Mark Zuckerberg is away from the office

Meta Platforms CEO Mark Zuckerberg. (REUTERS)
Meta Platforms CEO Mark Zuckerberg. (REUTERS)


  • Failure for Meta’s remote-working ‘metamates’ could threaten to sink the whole ship

Meta Platforms’ reality is going virtual.

The Wall Street Journal reported last week that the company formerly called Facebook is taking remote work “to the extreme" among its senior ranks with several leaders planning moves across the globe and others, including Chief Executive Officer Mark Zuckerberg, planning to work for significant periods of time away from the company’s Silicon Valley headquarters.

The company said in June it would give most of its employees the choice to seek permission to work outside the office. Meta says its goal is to be “the most forward-leaning company for remote work" at its scale and believes it could have tens of thousands of people working remotely in the future.

Online real-estate giant Zillow Group was exceptionally early to embrace a permanent work-from-home option, announcing back in July 2020—just a few months into the pandemic—that 90% of its employees would have the option to continue to work from home at least indefinitely. Under its new “distributed workforce model," Zillow says it now has employees spread across 49 states.

Zillow is a much smaller company than Meta, with a domestic workforce rather than a global one, but its early remote-work lessons could be helpful for Meta investors. In an interview, Chief People Officer Dan Spaulding said Zillow’s decision to move to a more flexible workforce model had to do with attracting and retaining the best talent. Even prior to the pandemic, he said, asking candidates to uproot their family and move to Seattle, where Zillow is headquartered, “was getting to be a really tough proposition," adding he “can’t imagine" trying to persuade people to change jobs and move in today’s labor market.

Zillow says it had a greater than 58% increase in applicants in the first half of 2021 compared with the first half of 2019, with diversity among applicants increasing too. In 2021 surveys, the company says nearly half its new hires said they chose Zillow because of its “freedom and flexibility."

Meta could use some of that boost, especially at the top. Senior executives, including the head of communications,the global advertising chief, the head of its Facebook app, the co-creator of its digital currency, the vice president of virtual reality, the vice president of augmented and virtual reality content, and its chief creative officer, among others, have all left the company over the past 15 months. Meta’s stock—a key element of executive pay—is looking a lot less attractive these days, off by nearly a third year-to-date, erasing some $300 billion in market value.

But Mr. Spaulding called the faster pace enabled by remote work both a pro and a con. He said it has enabled Zillow to move quickly through the wind-down of its iBuying business. Its rapid rollout last year led to hundreds of millions in inventory write-downs in a single quarter. Mr. Spaulding said he didn’t know, though, if iBuying’s blowup could have been avoided with a more centralized workforce.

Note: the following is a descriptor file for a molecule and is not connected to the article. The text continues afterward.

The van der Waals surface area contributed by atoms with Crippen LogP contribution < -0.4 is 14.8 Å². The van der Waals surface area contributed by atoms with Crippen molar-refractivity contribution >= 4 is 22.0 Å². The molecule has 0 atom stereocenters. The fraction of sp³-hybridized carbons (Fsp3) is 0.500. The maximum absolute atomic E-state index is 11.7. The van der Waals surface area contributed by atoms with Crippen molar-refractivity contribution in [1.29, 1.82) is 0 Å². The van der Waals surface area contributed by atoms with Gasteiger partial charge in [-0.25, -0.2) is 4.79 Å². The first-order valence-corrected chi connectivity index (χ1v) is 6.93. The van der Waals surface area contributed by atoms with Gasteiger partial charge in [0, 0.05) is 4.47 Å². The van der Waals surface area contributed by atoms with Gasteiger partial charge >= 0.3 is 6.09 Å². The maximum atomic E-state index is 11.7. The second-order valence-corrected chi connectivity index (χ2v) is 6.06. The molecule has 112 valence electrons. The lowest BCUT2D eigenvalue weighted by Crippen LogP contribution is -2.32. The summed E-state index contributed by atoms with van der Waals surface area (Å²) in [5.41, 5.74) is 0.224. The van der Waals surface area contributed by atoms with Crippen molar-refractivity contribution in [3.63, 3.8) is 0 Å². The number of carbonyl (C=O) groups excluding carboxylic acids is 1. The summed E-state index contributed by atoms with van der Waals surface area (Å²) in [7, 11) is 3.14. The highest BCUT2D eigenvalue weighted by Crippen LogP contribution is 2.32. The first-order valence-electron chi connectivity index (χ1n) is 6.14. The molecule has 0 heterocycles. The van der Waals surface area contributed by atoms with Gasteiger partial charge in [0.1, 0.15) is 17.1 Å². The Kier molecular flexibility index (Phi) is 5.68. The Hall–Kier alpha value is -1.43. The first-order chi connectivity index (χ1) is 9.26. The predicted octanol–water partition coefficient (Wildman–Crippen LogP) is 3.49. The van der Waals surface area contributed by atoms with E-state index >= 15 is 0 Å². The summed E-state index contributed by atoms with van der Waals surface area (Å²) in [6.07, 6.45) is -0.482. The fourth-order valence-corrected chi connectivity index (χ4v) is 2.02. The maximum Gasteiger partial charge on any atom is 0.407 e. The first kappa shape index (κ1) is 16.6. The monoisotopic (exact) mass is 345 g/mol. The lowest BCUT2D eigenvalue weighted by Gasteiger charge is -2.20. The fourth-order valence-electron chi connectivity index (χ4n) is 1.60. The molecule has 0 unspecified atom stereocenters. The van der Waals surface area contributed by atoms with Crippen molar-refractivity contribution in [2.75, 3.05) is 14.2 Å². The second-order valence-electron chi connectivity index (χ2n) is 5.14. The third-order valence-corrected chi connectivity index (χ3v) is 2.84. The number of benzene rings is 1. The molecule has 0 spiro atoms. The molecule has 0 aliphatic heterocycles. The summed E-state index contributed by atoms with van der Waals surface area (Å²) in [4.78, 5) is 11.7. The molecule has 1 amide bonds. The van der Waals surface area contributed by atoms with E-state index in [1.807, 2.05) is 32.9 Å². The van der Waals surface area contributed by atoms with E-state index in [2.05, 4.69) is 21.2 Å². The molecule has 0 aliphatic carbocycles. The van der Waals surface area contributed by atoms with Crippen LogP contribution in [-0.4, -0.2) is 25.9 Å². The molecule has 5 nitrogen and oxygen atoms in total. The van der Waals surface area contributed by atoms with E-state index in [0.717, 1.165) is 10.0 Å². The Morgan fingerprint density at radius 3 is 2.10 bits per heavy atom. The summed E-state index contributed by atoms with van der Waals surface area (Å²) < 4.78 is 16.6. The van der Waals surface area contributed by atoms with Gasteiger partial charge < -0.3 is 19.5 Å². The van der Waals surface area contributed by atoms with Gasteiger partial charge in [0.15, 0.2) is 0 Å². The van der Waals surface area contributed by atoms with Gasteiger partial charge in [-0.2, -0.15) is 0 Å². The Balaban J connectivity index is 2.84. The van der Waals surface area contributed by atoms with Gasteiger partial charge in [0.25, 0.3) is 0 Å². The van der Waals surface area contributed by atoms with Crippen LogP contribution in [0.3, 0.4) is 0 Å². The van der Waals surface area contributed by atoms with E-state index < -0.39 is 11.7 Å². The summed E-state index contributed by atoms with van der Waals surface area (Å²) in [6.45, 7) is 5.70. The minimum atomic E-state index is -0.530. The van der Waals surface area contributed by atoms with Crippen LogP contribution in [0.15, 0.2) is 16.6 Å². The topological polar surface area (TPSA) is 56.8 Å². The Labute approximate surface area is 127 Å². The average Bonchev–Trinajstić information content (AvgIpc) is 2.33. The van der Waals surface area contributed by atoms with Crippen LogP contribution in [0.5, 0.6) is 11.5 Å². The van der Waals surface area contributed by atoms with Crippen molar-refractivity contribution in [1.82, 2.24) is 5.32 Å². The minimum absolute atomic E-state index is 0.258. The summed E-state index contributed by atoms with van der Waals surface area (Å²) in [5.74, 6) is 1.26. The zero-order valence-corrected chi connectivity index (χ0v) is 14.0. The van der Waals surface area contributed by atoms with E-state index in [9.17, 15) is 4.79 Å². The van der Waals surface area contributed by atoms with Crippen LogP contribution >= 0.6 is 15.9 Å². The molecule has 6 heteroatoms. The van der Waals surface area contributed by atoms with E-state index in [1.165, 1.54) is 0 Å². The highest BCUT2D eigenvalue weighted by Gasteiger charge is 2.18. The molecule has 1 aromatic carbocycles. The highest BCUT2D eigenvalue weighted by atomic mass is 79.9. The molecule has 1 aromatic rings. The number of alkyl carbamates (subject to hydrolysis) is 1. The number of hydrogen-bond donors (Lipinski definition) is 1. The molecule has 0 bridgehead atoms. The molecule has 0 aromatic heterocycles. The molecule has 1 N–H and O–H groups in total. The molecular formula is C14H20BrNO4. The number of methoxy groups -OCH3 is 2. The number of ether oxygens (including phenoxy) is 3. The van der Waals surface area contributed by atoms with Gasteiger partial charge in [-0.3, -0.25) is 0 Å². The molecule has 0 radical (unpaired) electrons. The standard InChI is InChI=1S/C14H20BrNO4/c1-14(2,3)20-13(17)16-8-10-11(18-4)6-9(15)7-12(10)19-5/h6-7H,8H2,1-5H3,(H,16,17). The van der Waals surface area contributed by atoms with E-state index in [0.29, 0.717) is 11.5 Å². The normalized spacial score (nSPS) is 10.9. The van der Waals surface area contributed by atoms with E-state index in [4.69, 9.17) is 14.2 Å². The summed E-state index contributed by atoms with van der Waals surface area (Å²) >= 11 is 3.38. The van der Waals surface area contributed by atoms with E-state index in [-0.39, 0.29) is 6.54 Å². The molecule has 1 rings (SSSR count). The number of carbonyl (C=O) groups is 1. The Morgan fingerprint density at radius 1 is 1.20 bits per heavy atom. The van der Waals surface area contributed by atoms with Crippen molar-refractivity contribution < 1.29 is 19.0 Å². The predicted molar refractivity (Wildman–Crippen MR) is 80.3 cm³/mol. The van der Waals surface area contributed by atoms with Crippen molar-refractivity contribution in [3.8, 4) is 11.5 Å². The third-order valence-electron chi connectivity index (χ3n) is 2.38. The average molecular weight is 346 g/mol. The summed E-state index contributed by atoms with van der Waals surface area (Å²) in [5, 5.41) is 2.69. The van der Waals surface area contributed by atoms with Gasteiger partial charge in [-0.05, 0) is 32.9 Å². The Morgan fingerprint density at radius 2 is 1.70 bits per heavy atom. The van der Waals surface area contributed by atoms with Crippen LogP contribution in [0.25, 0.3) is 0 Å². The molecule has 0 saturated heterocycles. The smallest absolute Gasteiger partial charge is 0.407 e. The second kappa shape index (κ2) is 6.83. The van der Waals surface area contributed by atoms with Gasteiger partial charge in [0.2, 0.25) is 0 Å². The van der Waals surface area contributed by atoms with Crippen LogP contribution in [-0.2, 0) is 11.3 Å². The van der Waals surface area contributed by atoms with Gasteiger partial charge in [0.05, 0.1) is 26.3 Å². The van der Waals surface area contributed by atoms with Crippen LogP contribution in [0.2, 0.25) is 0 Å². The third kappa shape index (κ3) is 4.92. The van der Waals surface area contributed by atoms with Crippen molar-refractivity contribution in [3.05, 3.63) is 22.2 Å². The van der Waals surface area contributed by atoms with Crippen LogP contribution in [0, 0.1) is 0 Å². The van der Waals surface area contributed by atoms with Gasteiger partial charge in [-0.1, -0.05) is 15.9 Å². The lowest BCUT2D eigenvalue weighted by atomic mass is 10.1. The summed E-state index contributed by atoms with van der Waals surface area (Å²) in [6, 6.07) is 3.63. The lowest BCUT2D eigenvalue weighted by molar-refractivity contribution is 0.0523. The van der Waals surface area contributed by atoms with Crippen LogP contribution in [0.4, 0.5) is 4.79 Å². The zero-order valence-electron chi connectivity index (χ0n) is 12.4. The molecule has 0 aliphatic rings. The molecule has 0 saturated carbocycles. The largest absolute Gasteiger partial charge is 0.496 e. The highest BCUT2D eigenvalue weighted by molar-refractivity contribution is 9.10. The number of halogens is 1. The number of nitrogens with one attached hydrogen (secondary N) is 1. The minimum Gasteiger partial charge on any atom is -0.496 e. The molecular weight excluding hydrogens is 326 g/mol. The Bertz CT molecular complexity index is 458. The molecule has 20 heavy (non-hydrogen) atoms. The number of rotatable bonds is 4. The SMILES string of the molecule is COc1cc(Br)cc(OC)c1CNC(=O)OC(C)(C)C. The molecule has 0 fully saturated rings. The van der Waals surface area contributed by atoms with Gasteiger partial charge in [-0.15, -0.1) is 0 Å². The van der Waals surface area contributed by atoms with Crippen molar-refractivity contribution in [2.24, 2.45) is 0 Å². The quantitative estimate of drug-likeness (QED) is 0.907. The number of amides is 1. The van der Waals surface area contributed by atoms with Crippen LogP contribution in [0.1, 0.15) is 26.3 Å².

Meta says it is still too early to share data on how many of its employees have chosen to pursue remote work as an option but did say 2022 will be “a learning year." A company long known for its mantra, “move fast and break things," it is now under the gun to make rapid progress as it works to expand upon its social-media roots into the so-called “metaverse," a highly competitive space that counts Microsoft and Nvidia as competitors.

In an interview for Tim Ferriss’s podcast released last week, Mr. Zuckerberg called out “the rise of distributed work" as perhaps the most significant societal trend he is seeing now. He also discussed core values for his company over the years, such as using the very things you are building toward fast feedback. Moving fast, he said, is the key to learning; but implied in that is the tolerance of “some amount of bugs."

Sometimes those bugs bite. To evaluate the promise of remote work, Ben Waber, president and co-founder of workplace-analytics company Humanyze, looked at pandemic performance of publicly traded video game companies globally—an industry he says he figured would be an “ideal test case" for success in a fully distributed workforce given its pandemic popularity and its production of almost exclusively digital goods, like Meta’s. In the end, he and Zanele Munyikwa, a Ph.D. student at MIT Sloan School of Management, found public video game companies that moved to remote work during the pandemic reported 4.4 times more delays than they did pre-pandemic, while those that didn’t shift to remote work reported roughly half the delays compared with before the pandemic.

“Now, no one can claim they know what they’re doing," he said about post-pandemic workplace arrangements at this stage. “For Meta, if they’re being honest, it’s a hypothesis."

It is a particularly high stakes hypothesis for a company that is now asking investors to invest in its construction of a virtual environment where it expects the world not only to play and communicate but also to work. In that sense, Meta’s bet on remote work is a critical proof-of-concept.

This story has been published from a wire agency feed without modifications to the text

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